In the proximity of the detection point it was then decided to install the power generation device (Figure 2).
From the data acquisition it was possible to identify the waves characteristics distribution on an annual basis. These data allow to define the power and therefore the energy available on the installation site. Following the acquisition of the above information, the team proceeded to the design phase of the machine to be installed.
In the following paragraphs, after the analysis of the state of the art, the design, and installation phase of the technology in test will be illustrated.
The Mediterranean Technologies
REWEC3: Resonant Wave Energy Converter
REWEC3 (Resonant Wave Energy Converter) is an oscillating water column (OWC) wave energy converter, which is equipped with a U-shaped duct used for connecting the water column to the open sea field as represented in Figure 3. This characteristic allows to increase significantly the hydrodynamic performance in comparison to traditional OWC plants. REWEC3 was developed by Mediterranean University of Reggio Calabria and a small prototype with scale 1:10 and length 16.2 m was installed at the Natural Ocean Engineering Laboratory NOEL of the Mediterranea University of Reggio Calabria (Malara et al., 2017; Moretti et al., 2019). The estimated average electrical energy produced during 1 year from a Rewec plant with total length of 1 km in central Mediterranean Sea is 6,000–9,000 MWh2. At present the first full-scale prototype is under construction in the Civitavecchia's harbor in the Tyrrhenian Sea (Arena et al., 2017).
Figure 3. 10 REWEC3 scale device (Top—from www.noel.unirc.it) and schematic representation of REWEC3 (Bottom).
Poly-OWC: Polymeric Oscillating Water Column
Poly-OWC (Polymeric Oscillating Water Column) introduced the new category of Polymeric Wave Energy Converters, characterized by the usage of Dielectric Elastomer (DETs) as shown in Figure 4. The working principle of Poly-OWC is the variable capacitance electrostatic generation principle, where the voltage of the charges lying on DET is increased by the deformation of the membrane. Poly-OWC was developed by Scuola Superiore Sant'Anna of Pisa; at the present the Technology Readiness Level (TRL) is 3/4 and a first small scale prototype has been built (Moretti et al., 2018; Chen et al., 2019).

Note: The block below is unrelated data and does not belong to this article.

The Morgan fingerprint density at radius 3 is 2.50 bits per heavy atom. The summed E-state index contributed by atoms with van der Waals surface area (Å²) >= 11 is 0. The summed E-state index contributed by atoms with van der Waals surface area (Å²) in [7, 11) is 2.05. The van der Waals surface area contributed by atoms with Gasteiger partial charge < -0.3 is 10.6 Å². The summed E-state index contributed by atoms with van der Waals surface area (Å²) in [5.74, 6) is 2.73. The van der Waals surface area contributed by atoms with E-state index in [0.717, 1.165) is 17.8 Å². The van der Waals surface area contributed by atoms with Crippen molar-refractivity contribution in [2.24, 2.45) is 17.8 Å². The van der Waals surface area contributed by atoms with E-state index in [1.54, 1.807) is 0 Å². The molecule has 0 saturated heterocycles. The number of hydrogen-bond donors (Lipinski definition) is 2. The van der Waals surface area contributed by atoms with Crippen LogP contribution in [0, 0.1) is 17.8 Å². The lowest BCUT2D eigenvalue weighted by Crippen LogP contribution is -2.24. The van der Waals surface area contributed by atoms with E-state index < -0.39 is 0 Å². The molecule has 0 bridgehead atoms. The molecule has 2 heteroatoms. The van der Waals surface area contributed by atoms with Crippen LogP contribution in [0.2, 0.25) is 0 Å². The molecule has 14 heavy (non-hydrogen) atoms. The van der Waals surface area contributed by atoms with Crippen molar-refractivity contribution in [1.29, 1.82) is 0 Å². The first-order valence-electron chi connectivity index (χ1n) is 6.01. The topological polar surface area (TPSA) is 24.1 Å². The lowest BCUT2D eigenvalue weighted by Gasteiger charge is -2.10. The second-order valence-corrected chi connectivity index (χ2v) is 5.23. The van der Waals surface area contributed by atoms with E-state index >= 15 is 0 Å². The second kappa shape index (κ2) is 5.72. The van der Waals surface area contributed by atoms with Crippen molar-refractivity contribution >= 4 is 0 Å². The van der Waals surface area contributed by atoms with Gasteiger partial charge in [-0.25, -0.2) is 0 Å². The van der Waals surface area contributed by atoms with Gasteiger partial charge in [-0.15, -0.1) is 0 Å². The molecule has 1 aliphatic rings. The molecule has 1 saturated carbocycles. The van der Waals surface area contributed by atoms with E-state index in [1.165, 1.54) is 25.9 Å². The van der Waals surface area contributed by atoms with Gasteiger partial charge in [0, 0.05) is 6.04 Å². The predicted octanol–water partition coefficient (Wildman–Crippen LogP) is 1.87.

University of Florence—OWC
University of Florence and AM3 Spin Off Srl are developing an OWC wave energy converter WEC. The hull is designed as a motion attenuator device for large floating platforms with the additional benefit of providing an efficient renewable energy source as show in Figure 5 (Left). The technological readiness of the device is TRL4 and the technological concept has been validated through CFD modeling and laboratory experiments. CFD simulations are provided in Figure 5 (Right) (Cappietti et al., 2019).
SME Generma Srl has developed another wave energy converter based on the attenuator concept. The technology consists of unit elements connected by hinges in a floating modular structure. The relative rotation of modules under wave motions moves hydraulic pistons that compress fluid in a closed circuit. As a result, energy conversion is achieved by a modified Pelton turbine and an asynchronous generator. Initially, a small-scale device 5 kW was tested in laboratory and in 2016 a near-scale prototype 80 m long and 1.9 m wide with nominal power 150 kW has been realized in order to make field tests in Adriatic Sea, as shown in Figure 6 (Generma.com, 2016).
Seaspoon is a wave energy converter developed by the University of Genova, in collaboration with RINA Consulting with TRL 6. The Seaspoon device captures the wave energy by mean of a horizontal axis rotor orthogonal respect to the incoming wave direction. The “spoon” device, a plate stiffly coupled to the rotor, boosts the conversion efficiency of the rotor immersed in the particle flux, the small scale prototype and the schematic representation are show in Figure 7. The Seaspoon full scale device was installed in the open sea in front of Genova city in 2015 with nominal capacity 1kW and 2 m wave length after having been tested in University campus, instead the small scale device has 10 W rated power and 0.6 m wave front length (Di Fresco and Traverso, 2013).